Tourist Guide: Flags in Northern Ireland

As much as I’d love to say it’s still a local “quirk” in Northern, and that it is something of the past. It would probably be irresponsible as well. Where it’s probably not a great idea to wave Irish tricolour flags around the Shankill Road or to do the same with British Union flags down the Falls. At the same time, the likelihood of being in these areas of Belfast is relatively slim, outside of bus tours or taxi tours.

Belfast is kind of half-and-half when it comes to flags in Northern Ireland, with British flags (e.g. Union Flag and Northern Ireland flag) in many parts, and Irish Flags (e.g. the Irish Tricolour Flag) in other parts. Seeing the Belast City Centre as a kind of neutral zone. But it’s really just best to be wary when sporting any distinctly flags or sports tops (e.g. Glasgow Rangers vs Celtic) in the city centre, although tourist memorabilia, like “Kiss Me I’m Irish” and whatnot, should be fine.

Flags in Northern Ireland

The Flags in Northern Ireland are obviously a local issue, not one of tourists, and Northern Ireland is kind of split between different areas flying their own flags. Where it will mostly be British flags (e.g. Union Flag and Northern Ireland flag) in the coastal areas of Antrim and County Down. Due to their closeness to the rest of Britan and the United Kingdom. Then it is more Irish Flags (e.g. the Irish Tricolour Flag) in the more inland counties of Derry, Tyrone, Fermanagh and Armagh. Due to proximity with the Republic of Ireland (aka Ireland). At the same time, every county, and large city, and town, will be somewhat segregated to some degree. With both British and Irish Flags being staunchly flown as a claim to their own territory. Otherwise, the video below shows how most locals feel about the issue with flags in Northern Ireland (2:30 on), at least for the new generations.

The Northern Ireland flag?

I will completely ignore history and religion in this post, simply because the local history is what created this whole divisive thing with Flags in Northern Ireland, to begin with. But, to be uncomfortably blunt, there is no official Northern Ireland flag. Firstly, because Northern Ireland is not an independent country. It is a region/constituency/state of the United Kingdom (the United Kingdom of Great Britain and Northern Ireland). But the same also goes for England, Scotland and Wales, as none are in fact nations with their own government. Where they are all instead governed by the United Kingdom (is the U.K. a country?) However, Northern Ireland has its own unofficial flag, and the whole unofficial kerfuffle around it is summed up well below.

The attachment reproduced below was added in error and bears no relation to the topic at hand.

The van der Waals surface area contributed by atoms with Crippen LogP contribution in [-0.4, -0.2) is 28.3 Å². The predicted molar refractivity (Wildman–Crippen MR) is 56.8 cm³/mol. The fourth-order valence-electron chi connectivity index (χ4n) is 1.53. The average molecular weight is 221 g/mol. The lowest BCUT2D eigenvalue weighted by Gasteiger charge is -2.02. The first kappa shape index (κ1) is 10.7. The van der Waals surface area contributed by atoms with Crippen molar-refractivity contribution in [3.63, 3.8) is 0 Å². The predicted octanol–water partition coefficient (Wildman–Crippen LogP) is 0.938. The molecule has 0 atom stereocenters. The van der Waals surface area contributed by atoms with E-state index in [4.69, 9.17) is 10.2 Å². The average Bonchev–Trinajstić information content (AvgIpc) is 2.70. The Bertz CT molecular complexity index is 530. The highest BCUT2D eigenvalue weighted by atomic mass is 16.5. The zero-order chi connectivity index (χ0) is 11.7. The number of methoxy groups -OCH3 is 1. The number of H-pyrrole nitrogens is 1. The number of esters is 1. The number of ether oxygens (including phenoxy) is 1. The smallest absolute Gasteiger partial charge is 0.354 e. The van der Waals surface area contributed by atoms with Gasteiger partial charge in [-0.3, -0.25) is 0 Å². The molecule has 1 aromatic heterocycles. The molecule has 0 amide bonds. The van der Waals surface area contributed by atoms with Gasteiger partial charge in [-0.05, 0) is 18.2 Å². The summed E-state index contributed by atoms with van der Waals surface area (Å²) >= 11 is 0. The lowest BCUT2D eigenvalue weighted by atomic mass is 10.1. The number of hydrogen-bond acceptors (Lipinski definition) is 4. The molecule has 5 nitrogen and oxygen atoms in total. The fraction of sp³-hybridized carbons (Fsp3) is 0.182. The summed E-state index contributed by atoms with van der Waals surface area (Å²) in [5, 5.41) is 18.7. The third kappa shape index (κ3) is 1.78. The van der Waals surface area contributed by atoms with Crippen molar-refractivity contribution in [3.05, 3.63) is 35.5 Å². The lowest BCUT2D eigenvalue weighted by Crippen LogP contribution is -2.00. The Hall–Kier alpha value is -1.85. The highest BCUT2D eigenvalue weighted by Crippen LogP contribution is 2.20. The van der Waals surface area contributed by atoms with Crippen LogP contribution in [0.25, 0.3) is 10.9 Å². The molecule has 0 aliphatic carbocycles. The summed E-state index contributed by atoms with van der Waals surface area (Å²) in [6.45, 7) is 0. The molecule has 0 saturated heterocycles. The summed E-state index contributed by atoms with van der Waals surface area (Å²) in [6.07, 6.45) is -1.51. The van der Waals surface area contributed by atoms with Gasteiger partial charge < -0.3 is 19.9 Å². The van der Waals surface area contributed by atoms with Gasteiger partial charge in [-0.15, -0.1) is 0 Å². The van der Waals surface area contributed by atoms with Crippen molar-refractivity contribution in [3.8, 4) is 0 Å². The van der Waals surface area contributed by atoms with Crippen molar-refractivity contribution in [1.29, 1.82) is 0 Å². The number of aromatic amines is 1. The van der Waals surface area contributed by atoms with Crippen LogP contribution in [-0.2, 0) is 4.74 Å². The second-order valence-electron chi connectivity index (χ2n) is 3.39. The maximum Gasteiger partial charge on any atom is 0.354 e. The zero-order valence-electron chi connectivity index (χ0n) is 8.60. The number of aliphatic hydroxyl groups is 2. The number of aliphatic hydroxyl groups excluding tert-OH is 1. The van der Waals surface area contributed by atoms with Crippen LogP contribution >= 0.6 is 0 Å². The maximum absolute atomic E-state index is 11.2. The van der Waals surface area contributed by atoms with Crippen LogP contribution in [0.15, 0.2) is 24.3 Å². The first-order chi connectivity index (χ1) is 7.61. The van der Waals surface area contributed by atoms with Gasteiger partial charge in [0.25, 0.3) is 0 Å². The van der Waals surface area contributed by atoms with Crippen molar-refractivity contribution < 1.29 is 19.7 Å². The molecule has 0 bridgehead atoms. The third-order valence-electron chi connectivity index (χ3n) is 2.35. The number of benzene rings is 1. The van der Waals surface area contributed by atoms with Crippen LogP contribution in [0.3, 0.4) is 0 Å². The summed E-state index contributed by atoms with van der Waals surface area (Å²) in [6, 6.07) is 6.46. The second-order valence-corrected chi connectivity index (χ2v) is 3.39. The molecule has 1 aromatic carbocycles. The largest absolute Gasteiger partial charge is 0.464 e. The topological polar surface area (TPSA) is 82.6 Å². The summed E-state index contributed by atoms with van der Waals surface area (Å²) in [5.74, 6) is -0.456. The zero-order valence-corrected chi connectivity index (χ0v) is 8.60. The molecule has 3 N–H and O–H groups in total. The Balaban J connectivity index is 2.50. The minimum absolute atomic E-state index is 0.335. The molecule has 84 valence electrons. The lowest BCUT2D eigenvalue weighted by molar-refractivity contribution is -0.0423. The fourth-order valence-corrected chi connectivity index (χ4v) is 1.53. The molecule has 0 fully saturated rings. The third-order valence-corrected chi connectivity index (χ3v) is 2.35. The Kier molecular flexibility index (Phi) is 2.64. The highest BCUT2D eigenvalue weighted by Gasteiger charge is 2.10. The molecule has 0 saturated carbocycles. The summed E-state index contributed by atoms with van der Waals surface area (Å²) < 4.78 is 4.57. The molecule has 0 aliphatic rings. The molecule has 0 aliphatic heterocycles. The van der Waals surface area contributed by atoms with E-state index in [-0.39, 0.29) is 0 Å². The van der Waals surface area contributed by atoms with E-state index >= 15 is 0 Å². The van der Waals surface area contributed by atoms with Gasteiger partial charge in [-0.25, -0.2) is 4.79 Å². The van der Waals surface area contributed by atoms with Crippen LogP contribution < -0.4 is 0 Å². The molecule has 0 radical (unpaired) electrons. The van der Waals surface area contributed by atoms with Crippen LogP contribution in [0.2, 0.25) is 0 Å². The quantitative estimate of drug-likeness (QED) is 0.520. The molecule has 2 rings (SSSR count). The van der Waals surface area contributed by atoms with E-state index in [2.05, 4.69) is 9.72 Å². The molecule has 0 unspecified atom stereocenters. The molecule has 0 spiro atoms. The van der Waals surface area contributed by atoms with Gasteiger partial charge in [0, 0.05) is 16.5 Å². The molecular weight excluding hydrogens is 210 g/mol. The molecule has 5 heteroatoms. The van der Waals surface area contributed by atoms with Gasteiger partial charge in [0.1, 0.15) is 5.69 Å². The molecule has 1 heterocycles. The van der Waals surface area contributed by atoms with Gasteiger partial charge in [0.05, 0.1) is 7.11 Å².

The “Northern Ireland Flag”

So there is no official Northern Ireland flag, at least not as a country, unfortunately. But most Northern Irish people adopt the unofficial “Northern Ireland Flag” aka the Ulster Banner as being the flag of the “nation” because it can otherwise be hard to identify as an independent country/region/people. A lot of this has to do with identity. So the “Northern Ireland flag” is not so different to the England flag, a red cross on white, only it has a white star in the middle, a crown above for the British monarchy, and a red hand in the middle to represent Ulster. Because Northern Ireland, and British governance, is only part of the wider county of Ulster within the island of Ireland. Again, history and stuff. However, the Northern Ireland government did once use the Northern Ireland flag (Ulster Banner) as its state flag (1953-1973) only it since lost its official status.

The Union Flag

The official flag of Northern Ireland is the Union Flag, known by many as the Union Jack, although is the name used more specifically when “flown in the bows of a warship”. And while many people associate the Union Flag as being “English”, it is very much a flag of the United Kingdom, where it brings together; the red on white cross of England, the white on blue cross of Scotland, and the diagonal red on white cross of Saint Patrick and Ireland (sorry Wales). It is also a flag established long before Northern Ireland was even thought of, and when Ireland as a whole was part of the United Kingdom/British Isles. Which is partly why Northern Ireland doesn’t have an official flag, unlike England, Scotland and Wales. Along with local political issues.